Moreover, participants described the ideal skills DRPs would develop and use to determine accommodations, including (a) reviewing documentation, (b) establishing rapport through “interactive dialog [sic],” (c) explaining “when an accommodation would not be appropriate or reasonable” to students, (d) being “willing to discuss and address accommodation needs that are less common or that have never been requested before,” (e) developing “general knowledge of various disabilities and the types of accommodations that students with such conditions tend to need,” (f) respecting “student[s] as the expert in their experience,” and (g) encouraging “student self-advocacy.” Participants also desired a “consistent process that is applied individually,” as well as greater “collaborative and group oriented” processes “across coworkers with different specialties and experiences:” “Ideally, having a coworker to bounce any accommodations off of is important.” Finally, many participants wrote that an ideal decision-making process would allow for greater “flexibility” and “freedom to make up accommodations” that could be better individualized to students: “The only accommodations I can give out are from a set list.”


The purpose of this study was to explore the perspectives of U.S. DRPs regarding their accommodation decision-making processes, experiences, and perceptions. Specifically, this study focused on understanding currently used accommodation decision-making models, factors taken into consideration during the accommodations process, the degree to which student and DRP identities are considered within accommodation decision-making, and what DRPs consider to be an ideal accommodations process. Altogether, the results of this exploratory study may serve as a baseline from which to determine future directions and research on the process of accommodation decision-making and the role of positionality in higher education disability resources to make a long-term difference in closing the gap in completion rates for college students with disabilities through equity, access, and excellence in higher education.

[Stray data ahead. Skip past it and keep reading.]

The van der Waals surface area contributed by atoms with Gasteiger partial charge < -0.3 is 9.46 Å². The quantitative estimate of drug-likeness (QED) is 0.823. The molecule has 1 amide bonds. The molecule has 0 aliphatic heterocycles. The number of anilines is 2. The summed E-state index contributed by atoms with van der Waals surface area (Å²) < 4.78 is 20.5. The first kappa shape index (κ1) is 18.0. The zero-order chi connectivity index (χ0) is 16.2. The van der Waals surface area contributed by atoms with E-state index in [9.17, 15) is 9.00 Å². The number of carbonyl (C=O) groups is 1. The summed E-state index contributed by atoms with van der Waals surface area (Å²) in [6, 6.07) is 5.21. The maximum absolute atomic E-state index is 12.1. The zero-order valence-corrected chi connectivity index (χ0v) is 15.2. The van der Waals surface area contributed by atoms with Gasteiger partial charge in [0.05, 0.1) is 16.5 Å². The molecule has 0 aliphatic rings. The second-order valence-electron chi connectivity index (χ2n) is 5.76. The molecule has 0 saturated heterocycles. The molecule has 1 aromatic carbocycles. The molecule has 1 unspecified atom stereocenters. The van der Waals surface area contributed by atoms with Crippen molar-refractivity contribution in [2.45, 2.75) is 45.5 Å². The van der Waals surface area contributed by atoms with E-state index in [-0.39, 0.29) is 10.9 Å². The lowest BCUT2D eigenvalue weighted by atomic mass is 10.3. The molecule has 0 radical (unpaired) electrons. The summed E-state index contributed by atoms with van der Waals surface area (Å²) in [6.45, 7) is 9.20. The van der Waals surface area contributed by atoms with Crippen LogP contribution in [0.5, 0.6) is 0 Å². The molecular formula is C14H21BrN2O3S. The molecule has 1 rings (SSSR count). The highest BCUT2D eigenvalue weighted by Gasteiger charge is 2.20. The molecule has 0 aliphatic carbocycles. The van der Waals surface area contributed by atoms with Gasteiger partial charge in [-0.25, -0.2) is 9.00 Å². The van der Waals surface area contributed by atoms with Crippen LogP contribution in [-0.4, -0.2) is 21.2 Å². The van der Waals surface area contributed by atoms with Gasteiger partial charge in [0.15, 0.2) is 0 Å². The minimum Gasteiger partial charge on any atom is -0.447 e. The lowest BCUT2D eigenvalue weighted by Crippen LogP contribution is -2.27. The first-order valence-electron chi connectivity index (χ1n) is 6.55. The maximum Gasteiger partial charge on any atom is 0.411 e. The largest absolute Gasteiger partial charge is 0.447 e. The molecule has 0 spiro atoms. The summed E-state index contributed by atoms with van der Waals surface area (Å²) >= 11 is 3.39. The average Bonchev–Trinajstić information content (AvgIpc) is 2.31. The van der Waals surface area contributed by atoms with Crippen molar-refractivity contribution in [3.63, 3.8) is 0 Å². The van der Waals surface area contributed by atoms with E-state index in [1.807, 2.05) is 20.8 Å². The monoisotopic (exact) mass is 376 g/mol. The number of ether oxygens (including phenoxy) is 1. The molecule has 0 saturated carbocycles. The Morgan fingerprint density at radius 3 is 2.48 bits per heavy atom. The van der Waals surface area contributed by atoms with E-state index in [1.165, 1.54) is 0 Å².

Notably, participants of this study overwhelmingly reported having been in the profession for at least five years, with most having been a DRP for over 10 years. Most participants also reported having a personal connection to disability, either having one or more themselves or at least one disabled family member. These demographic trends are important to consider as a key finding as they may be broadly reflective of the field and, further, frame the subsequent themes that emerged within the results regarding accommodation decision-making procedures and perceptions of identities and experiences in relation to this process.